What is a CRM example?
Here’s an overview of the use cases for CRM tools:
- Sales prospecting
- Sales outreach
- Tracking lead/customer behavior
- Email marketing/segmentation
- Competitor tracking
- Creating customer profiles/personas
- Reducing churn rates
What is project management software?
Project management software is designed to help team leaders reach company goals. This includes delegating tasks, overseeing progress, and reviewing analytics reports.
Some PM platforms use a mix of boards and charts to provide a visual of what’s being done, by who, and by when. The goal of PM software is to improve project outcomes and support the people executing them.
Here’s a look at the use cases for project management tools:
- Product planning and strategy
- Event management
- Inventory management
- Business process management
- Agile software development
- Project tracking
- Construction management
- Daily task management
- Issue/bug tracking
- Product roadmapping
- Sprint planning
- Cross-team collaboration
By combining the two platforms’ capabilities, you can empower cross-departmental teams to work together to achieve company goals.
Benefits of combining CRM and project management
Let’s quickly sum up some benefits of a CRM project management approach:
- Better data management with everything in one place
- Improved deliverables, i.e. the people creating a product or service can also see customer feedback
- Time and money saved on using one tool and reducing time spent on inefficient communication
- Cross-department alignment with access for everyone
Challenges of combining CRM and project management
Combining CRM and project management also requires thoughtful research, training, and transition to avoid:
- Timeline conflicts
- Pricey all-in-one solutions
What makes a good CRM project management solution?
There’s nothing like having all of your customer and project data on a unified platform. Combining the information from your CRM and PM software can remove communication issues caused by siloed departments (i.e., sales, customer support, and marketing).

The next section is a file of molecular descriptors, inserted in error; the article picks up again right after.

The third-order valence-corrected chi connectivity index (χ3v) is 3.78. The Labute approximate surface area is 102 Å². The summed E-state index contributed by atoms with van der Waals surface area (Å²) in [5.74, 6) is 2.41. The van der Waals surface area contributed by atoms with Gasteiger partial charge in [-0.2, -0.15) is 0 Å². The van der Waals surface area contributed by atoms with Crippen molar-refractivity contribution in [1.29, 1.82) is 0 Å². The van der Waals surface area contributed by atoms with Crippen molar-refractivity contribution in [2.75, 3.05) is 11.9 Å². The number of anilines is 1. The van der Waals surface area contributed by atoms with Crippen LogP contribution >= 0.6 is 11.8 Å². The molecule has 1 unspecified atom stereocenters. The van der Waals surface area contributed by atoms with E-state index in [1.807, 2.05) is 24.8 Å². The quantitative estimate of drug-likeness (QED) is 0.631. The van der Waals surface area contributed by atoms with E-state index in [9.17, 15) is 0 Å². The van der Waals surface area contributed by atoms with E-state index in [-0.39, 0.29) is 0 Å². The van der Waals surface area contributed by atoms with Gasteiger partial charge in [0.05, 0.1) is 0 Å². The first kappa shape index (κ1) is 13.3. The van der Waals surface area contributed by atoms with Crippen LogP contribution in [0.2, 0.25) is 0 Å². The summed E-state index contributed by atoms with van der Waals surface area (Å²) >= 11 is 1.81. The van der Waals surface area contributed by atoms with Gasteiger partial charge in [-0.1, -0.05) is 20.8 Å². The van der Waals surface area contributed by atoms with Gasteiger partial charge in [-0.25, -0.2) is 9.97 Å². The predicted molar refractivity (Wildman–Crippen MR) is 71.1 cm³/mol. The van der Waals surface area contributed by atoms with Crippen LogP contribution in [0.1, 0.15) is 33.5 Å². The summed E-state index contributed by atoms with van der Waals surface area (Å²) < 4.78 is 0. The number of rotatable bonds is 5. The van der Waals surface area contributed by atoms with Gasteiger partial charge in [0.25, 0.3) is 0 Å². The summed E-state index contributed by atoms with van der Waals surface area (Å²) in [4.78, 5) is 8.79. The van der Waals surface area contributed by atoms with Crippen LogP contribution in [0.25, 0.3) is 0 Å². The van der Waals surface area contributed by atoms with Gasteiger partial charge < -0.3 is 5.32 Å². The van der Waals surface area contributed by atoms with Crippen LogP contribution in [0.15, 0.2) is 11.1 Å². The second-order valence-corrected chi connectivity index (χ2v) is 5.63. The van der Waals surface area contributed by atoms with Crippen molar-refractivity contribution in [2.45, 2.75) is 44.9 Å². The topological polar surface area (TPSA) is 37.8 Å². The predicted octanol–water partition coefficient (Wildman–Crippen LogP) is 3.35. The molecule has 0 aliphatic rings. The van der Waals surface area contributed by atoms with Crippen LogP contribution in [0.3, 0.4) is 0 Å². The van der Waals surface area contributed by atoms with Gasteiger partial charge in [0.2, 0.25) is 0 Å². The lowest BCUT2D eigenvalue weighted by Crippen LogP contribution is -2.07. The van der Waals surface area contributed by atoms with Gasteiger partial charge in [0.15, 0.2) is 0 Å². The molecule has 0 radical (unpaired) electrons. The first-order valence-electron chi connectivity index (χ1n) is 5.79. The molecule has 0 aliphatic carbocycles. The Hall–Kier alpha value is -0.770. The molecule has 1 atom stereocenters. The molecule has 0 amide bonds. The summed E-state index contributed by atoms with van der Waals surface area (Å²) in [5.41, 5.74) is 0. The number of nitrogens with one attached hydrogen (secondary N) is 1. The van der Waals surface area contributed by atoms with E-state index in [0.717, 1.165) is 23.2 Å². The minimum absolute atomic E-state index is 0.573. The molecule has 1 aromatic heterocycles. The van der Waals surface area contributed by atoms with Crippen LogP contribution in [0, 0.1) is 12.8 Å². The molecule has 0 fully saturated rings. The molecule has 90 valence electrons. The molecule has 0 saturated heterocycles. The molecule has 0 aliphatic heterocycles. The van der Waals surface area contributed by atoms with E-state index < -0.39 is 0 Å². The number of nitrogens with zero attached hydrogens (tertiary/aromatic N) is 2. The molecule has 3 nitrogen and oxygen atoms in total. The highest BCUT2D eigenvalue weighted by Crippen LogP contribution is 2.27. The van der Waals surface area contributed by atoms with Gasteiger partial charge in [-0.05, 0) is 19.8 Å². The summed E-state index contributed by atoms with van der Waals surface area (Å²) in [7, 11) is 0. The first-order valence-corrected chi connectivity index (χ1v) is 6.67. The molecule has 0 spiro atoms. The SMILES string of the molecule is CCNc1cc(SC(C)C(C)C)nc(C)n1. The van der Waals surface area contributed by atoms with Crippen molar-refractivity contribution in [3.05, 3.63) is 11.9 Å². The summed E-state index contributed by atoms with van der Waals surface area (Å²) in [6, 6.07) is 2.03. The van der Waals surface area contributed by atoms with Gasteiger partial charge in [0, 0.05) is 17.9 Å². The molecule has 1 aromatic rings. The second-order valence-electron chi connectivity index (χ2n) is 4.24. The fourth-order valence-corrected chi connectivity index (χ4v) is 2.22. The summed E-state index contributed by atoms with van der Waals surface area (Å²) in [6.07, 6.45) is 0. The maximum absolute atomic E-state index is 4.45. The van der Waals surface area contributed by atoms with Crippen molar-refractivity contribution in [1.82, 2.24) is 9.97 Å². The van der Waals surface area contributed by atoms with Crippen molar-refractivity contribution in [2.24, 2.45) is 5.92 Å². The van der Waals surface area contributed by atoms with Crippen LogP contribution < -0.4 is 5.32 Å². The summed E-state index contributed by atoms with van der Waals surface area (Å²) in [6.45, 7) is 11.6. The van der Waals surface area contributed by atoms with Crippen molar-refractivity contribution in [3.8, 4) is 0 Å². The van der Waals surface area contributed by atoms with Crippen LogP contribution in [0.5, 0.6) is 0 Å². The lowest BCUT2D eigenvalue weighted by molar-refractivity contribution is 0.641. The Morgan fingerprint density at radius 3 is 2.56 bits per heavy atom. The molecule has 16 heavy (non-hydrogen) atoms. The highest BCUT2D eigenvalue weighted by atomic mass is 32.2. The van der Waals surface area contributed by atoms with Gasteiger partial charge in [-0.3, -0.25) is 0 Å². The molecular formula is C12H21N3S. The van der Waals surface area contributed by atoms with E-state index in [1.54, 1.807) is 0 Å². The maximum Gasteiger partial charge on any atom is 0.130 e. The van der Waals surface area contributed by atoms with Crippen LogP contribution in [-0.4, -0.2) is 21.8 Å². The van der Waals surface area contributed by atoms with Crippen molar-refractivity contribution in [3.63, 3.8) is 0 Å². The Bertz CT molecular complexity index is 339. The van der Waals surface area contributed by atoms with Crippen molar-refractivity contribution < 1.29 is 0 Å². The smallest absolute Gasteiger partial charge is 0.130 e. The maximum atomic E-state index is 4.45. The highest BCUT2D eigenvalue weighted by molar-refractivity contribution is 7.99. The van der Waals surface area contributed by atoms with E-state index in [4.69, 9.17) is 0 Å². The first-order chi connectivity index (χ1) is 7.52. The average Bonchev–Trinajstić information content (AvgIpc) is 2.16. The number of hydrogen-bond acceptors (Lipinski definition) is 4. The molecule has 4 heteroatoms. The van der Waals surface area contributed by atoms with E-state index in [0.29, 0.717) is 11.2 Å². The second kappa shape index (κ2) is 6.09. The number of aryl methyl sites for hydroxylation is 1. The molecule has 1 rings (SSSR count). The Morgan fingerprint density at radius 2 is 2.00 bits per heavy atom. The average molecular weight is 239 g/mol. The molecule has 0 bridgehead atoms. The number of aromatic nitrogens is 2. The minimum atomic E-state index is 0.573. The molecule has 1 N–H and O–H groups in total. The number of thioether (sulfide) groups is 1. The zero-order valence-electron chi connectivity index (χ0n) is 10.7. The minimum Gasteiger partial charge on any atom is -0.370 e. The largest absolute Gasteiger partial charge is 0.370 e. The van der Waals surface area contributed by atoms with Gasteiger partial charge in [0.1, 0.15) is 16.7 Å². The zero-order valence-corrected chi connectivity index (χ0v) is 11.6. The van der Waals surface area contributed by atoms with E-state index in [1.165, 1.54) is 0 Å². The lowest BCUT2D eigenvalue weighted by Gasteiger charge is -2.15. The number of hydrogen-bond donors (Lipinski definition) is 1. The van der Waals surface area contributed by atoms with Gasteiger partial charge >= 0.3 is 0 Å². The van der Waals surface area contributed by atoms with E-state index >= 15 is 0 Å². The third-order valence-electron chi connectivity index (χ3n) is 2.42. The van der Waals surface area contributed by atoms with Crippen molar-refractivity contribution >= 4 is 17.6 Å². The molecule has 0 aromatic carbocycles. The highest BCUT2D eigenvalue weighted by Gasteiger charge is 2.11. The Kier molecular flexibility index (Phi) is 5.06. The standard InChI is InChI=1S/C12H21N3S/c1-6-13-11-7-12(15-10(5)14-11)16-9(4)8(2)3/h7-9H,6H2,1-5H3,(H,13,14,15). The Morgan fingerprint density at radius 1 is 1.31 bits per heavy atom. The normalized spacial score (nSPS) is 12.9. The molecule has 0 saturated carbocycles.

But why fuss over a potentially complicated integration when you can take advantage of a platform that already offers both features? Instead, you should shop for software that’s flexible, functional, and totally customizable.
So here are the four core features to look for during your search.
1. Visual project management
A visual timeline of your project makes it easier to analyze your team’s progress. Some platforms offer this in the form of a kanban board, Gantt chart, or timeline.
It’s also useful for stakeholders who rely on one another throughout their workflow. Being able to view where a task is in the pipeline keeps everyone accountable and on track.
2. Sales pipeline creation
Tracking the flow of leads and customers throughout the customer journey helps your teams understand what happens throughout the sales pipeline and how they affect it.
Your CRM platform should simplify lead management, customer relationship management, and lead handover.
3. Easy communication between teams
Being able to communicate with team members across departments will remove unnecessary silos and data inaccessibility. The CRM software you use should allow assigned members to leave comments, attach documents, and host video calls.
4. Data-driven insights
Why guess about the effectiveness of your projects when you can have data-driven insights to back your claims? This requires a CRM solution that gathers project and sales data to creates insightful analytics reports.
With a 360-degree view of customer data, you’ll be more equipped to make better business decisions.Putting together a tech stack for your marketing and sales teams is a delicate balance. You want to include elements that are easy to use, comprehensive, and work well together. Otherwise, your tools can end up creating more work.
Pack a cross-team collaboration punch with CRM project management
By combining a CRM with project management, you can create a system that’s functional for teams across your organization. If you’re looking to eliminate silos and make data accessible to those who need it, then you need a holistic system.
You can get the best of both worlds and choose a CRM with project management features, like our intuitive client management template!